BACKGROUND: Although research has demonstrated that depressive symptoms predict stroke incidence, depressive symptoms are dynamic. It is unclear whether stroke risk persists if depressive symptoms remit.
METHODS AND RESULTS: Health and Retirement Study participants (n=16 178, stroke free and noninstitutionalized at baseline) were interviewed biennially from 1998 to 2010. Stroke and depressive symptoms were assessed through self-report of doctors' diagnoses and a modified Center for Epidemiologic Studies - Depression scale (high was ≥3 symptoms), respectively. We examined whether depressive symptom patterns, characterized across 2 successive interviews (stable low/no, onset, remitted, or stable high depressive symptoms) predicted incident stroke (1192 events) during the subsequent 2 years. We used marginal structural Cox proportional hazards models adjusted for demographics, health behaviors, chronic conditions, and attrition. We also estimated effects stratified by age (≥65 years), race or ethnicity (non-Hispanic white, non-Hispanic black, Hispanic), and sex. Stroke hazard was elevated among participants with stable high (adjusted hazard ratio 2.14, 95% CI 1.69 to 2.71) or remitted (adjusted hazard ratio 1.66, 95% CI 1.22 to 2.26) depressive symptoms compared with participants with stable low/no depressive symptoms. Stable high depressive symptom predicted stroke among all subgroups. Remitted depressive symptoms predicted increased stroke hazard among women (adjusted hazard ratio 1.86, 95% CI 1.30 to 2.66) and non-Hispanic white participants (adjusted hazard ratio 1.66, 95% CI 1.18 to 2.33) and was marginally associated among Hispanics (adjusted hazard ratio 2.36, 95% CI 0.98 to 5.67).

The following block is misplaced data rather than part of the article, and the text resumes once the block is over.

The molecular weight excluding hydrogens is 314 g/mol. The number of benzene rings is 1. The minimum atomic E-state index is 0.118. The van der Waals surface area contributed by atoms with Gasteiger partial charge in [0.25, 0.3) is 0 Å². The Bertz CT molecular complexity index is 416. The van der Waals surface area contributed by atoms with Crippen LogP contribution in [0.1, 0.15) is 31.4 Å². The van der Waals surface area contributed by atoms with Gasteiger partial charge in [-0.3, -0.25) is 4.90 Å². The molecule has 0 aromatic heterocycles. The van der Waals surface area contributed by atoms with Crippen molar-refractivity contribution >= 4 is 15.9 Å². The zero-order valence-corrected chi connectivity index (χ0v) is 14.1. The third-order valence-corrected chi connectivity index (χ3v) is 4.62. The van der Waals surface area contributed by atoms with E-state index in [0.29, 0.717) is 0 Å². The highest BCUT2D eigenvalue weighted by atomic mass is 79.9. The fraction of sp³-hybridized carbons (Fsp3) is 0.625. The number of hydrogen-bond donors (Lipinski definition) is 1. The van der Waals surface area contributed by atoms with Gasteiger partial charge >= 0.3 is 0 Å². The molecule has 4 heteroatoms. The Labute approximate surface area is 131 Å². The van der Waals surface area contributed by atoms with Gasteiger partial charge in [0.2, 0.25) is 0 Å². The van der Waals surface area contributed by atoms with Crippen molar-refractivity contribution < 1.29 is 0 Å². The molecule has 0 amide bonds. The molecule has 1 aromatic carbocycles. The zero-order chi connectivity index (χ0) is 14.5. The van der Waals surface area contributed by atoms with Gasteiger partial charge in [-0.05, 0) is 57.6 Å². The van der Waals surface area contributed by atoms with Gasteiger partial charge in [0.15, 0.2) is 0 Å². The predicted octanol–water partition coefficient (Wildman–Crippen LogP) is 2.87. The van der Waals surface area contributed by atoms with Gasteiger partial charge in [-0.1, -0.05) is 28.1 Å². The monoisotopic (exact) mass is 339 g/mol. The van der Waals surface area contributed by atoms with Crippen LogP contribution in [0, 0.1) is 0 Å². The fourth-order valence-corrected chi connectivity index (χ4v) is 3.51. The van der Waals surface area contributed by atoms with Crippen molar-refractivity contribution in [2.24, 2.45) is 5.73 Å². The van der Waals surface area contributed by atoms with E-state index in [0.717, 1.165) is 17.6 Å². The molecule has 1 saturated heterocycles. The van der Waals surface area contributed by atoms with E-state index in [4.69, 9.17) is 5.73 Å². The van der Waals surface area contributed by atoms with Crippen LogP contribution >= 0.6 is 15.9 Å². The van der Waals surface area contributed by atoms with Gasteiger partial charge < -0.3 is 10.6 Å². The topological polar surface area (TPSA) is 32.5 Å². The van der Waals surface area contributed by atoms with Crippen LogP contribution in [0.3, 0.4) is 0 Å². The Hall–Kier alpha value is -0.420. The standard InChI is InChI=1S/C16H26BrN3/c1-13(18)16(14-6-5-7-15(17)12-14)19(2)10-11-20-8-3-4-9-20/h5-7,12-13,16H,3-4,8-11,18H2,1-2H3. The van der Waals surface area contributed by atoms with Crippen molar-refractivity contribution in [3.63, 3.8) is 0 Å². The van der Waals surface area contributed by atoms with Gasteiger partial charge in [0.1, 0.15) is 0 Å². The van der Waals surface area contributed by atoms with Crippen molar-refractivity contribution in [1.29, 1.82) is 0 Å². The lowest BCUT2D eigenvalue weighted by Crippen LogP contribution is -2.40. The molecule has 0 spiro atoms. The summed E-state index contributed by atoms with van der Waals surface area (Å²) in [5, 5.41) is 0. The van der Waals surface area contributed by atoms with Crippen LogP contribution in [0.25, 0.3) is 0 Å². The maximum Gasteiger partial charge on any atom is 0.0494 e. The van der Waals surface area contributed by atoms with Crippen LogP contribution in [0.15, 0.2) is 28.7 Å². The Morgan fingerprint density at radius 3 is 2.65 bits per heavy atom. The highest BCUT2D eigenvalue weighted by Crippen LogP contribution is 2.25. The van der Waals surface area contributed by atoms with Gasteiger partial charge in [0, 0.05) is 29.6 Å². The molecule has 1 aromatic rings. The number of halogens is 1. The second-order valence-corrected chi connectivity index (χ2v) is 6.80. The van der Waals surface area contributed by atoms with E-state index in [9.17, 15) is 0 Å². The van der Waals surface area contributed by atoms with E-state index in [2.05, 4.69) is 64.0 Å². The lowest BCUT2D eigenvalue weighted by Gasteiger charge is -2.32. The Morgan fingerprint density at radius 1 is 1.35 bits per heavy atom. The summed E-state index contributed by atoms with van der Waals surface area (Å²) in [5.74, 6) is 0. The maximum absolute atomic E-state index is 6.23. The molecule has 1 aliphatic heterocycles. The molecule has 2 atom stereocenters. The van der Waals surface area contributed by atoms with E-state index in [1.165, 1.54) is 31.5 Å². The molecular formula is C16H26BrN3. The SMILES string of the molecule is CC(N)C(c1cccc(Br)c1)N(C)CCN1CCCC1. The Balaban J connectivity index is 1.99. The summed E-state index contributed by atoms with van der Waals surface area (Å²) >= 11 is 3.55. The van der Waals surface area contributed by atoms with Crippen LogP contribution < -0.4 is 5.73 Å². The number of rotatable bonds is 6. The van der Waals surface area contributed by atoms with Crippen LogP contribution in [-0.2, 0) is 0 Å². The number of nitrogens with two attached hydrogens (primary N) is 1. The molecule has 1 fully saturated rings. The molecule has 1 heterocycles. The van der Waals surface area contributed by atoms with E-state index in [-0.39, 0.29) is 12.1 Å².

CONCLUSIONS: In this cohort, persistently high depressive symptoms were associated with increased stroke risk. Risk remained elevated even if depressive symptoms remitted over a 2-year period, suggesting cumulative etiologic mechanisms linking depression and stroke.
Bibliographical notePublisher Copyright:
© 2015 The Authors. Published on behalf of the American Heart Association, Inc., by Wiley Blackwell.
- longitudinal cohort study
- marginal structural model